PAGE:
Since the tragic Labor Day incident , Mayor Nancy Rotering and others have commented that there are two families affected by this tragedy.
It has been heartwarming to see the community unite in the face of unspeakable horror. . . Many more people have expressed their grief and sadness, on Patch and in other venues. My sincere and deepest condolences to the Santos-Sacramento family; it is often said that no parent should ever have to bury their child, especially not under such challenging circumstances.
Now that the driver , the sadness has turned to anger. Community judgement has been applied. She shouldn't have been driving, they say. She was a troubled child, they say. Her parents failed her and us all, they say.
I don't know the Roussos. Never met any of them, as far as I can remember. My wife has done some volunteer work at , where Carly Rousso's mother works, and my older daughter has taken some classes there. I have nothing but respect for the family's commitment to the community.
Within minutes of her name being released, Carly Rousso's limited online presence was being dissected for clues. Look at those pictures on Myspace, they said. Look at that tweet about drunk driver's education, they said. Look at her arrest record for marijuana possession, they said. Look, they said, those parents should have known, they should have done more.
That the Roussos are being judged for their parenting, by people who likewise likely don't know them, tears at my heart this week.
As parents, we all want the best for our children. Amongst the high standards of Highland Park, the pressure to be and do the best starts early. Waiting in line before dawn to get into . Worrying about whether preschool teachers are "good" or not. IEPs, Section 504 accommodations, dual language programs. In a community of achievers, the desire to raise another such generation drives exploration of every possible angle to position our children for sucess.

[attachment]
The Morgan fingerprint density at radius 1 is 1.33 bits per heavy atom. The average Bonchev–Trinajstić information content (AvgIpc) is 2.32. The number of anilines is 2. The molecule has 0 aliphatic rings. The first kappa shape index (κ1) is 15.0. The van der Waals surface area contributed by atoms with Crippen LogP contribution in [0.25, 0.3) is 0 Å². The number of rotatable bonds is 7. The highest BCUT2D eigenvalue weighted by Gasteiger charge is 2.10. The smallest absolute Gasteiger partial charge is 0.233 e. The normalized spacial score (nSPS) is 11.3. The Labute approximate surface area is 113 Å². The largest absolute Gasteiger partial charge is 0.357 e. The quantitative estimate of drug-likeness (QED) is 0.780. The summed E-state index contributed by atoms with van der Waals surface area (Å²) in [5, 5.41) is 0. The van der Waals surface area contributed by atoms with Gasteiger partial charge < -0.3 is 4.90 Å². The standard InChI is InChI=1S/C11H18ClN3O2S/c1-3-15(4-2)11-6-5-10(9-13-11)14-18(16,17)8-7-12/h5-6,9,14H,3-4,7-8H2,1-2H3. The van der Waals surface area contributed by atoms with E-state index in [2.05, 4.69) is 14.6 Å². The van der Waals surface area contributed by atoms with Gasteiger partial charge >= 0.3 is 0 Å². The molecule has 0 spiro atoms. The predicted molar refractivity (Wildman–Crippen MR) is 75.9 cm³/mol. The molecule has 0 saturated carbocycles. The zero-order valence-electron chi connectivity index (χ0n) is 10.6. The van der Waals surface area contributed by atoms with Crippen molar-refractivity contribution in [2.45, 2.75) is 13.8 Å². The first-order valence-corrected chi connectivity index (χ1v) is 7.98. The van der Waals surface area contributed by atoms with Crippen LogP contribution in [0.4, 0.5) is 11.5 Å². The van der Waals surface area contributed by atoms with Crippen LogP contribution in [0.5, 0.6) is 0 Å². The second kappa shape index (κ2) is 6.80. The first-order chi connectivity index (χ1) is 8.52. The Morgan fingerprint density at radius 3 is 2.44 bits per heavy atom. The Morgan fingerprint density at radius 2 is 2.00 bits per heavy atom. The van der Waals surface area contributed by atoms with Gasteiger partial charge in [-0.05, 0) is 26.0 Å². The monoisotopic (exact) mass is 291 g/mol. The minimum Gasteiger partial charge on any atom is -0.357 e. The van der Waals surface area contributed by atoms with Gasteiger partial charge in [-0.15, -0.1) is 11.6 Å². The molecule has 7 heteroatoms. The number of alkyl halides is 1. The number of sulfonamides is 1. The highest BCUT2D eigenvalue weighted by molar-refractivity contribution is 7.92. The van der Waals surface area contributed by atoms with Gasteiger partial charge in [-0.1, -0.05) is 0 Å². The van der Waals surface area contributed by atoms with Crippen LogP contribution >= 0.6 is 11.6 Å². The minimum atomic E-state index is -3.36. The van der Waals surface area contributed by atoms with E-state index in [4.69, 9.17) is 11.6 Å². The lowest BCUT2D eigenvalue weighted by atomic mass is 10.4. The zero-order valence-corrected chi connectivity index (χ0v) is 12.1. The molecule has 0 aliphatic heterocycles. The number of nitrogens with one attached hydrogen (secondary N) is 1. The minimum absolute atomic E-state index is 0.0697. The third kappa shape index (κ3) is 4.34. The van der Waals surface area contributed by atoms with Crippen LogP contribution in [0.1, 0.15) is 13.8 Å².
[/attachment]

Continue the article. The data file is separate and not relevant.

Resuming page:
Again, knowing nothing of the Roussos, I am confident that these same community values drove their parenting of Carly. She enjoyed some of the spoils of affluent parents: travel, nice home, nice car. Many children in Highland Park and the North Shore have the same story.
Did her parents fail her, and us? Should they have taken different actions? I won't be the one to judge that. Having spent many nights agonizing about how to do the right thing for my own children, I know for sure that there are limits to what we can do as parents. Nature versus nurture, as it is often described. How much can parents do? How can we help a child who is already legally an adult?
Unfortunately, a family will have to eternally try to answer that question, for themselves, for a judge and jury, and for society. Will it set an example? Will anything change in Highland Park?
Whenever a major moment of grief passes, I have high hopes for the human race. Then I went to Starbucks one morning recently, and someone actually honked -- four times -- to try to get people to move up so they could place their order. I almost got sideswiped driving Green Bay Road as a driver switched lanes parallel to me without even looking.
Then I saw the , which my wife joined to represent our family. Hundreds of people who genuinely cared to grieve, honor, and move on.
When my wife returned from the walk, she mentioned that had brought over carts full of bottled water to the memorial site. A simple act of human kindness. Maybe we will see more of these in Highland Park?